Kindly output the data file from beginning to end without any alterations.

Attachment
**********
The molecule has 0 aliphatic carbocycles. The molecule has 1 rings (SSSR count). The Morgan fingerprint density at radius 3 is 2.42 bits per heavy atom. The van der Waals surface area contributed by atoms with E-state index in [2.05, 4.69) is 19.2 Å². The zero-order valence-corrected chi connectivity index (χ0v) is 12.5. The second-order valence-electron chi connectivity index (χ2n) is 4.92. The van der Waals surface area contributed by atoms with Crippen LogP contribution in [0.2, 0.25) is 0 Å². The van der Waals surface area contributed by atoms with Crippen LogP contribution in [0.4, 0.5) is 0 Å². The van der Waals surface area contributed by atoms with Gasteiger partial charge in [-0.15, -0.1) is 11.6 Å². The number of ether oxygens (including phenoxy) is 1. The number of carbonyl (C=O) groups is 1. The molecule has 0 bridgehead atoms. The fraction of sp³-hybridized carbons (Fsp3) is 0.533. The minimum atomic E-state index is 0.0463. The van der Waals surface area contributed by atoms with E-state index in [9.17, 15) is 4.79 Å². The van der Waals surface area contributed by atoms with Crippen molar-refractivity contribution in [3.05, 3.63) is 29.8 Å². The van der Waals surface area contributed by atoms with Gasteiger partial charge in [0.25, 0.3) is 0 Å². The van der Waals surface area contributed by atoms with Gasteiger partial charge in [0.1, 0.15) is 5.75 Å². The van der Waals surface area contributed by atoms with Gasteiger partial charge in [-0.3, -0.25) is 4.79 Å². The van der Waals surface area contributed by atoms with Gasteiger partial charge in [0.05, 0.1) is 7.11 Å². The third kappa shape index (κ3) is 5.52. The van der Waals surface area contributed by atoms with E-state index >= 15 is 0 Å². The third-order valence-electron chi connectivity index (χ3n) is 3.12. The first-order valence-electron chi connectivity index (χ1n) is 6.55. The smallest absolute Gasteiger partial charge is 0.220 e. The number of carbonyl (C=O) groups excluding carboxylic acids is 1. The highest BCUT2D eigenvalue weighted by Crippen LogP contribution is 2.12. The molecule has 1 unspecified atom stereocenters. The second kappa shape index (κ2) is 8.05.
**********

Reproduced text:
The molecule has 0 aliphatic carbocycles. The molecule has 1 rings (SSSR count). The Morgan fingerprint density at radius 3 is 2.42 bits per heavy atom. The van der Waals surface area contributed by atoms with E-state index in [2.05, 4.69) is 19.2 Å². The zero-order valence-corrected chi connectivity index (χ0v) is 12.5. The second-order valence-electron chi connectivity index (χ2n) is 4.92. The van der Waals surface area contributed by atoms with Crippen LogP contribution in [0.2, 0.25) is 0 Å². The van der Waals surface area contributed by atoms with Crippen LogP contribution in [0.4, 0.5) is 0 Å². The van der Waals surface area contributed by atoms with Gasteiger partial charge in [-0.15, -0.1) is 11.6 Å². The number of ether oxygens (including phenoxy) is 1. The number of carbonyl (C=O) groups is 1. The molecule has 0 bridgehead atoms. The fraction of sp³-hybridized carbons (Fsp3) is 0.533. The minimum atomic E-state index is 0.0463. The van der Waals surface area contributed by atoms with E-state index in [9.17, 15) is 4.79 Å². The van der Waals surface area contributed by atoms with Crippen molar-refractivity contribution in [3.05, 3.63) is 29.8 Å². The van der Waals surface area contributed by atoms with Gasteiger partial charge in [0.25, 0.3) is 0 Å². The van der Waals surface area contributed by atoms with Gasteiger partial charge in [0.1, 0.15) is 5.75 Å². The van der Waals surface area contributed by atoms with Gasteiger partial charge in [-0.3, -0.25) is 4.79 Å². The van der Waals surface area contributed by atoms with Gasteiger partial charge in [0.05, 0.1) is 7.11 Å². The third kappa shape index (κ3) is 5.52. The van der Waals surface area contributed by atoms with E-state index >= 15 is 0 Å². The third-order valence-electron chi connectivity index (χ3n) is 3.12. The first-order valence-electron chi connectivity index (χ1n) is 6.55. The smallest absolute Gasteiger partial charge is 0.220 e. The number of carbonyl (C=O) groups excluding carboxylic acids is 1. The highest BCUT2D eigenvalue weighted by Crippen LogP contribution is 2.12. The molecule has 1 unspecified atom stereocenters. The second kappa shape index (κ2) is 8.05.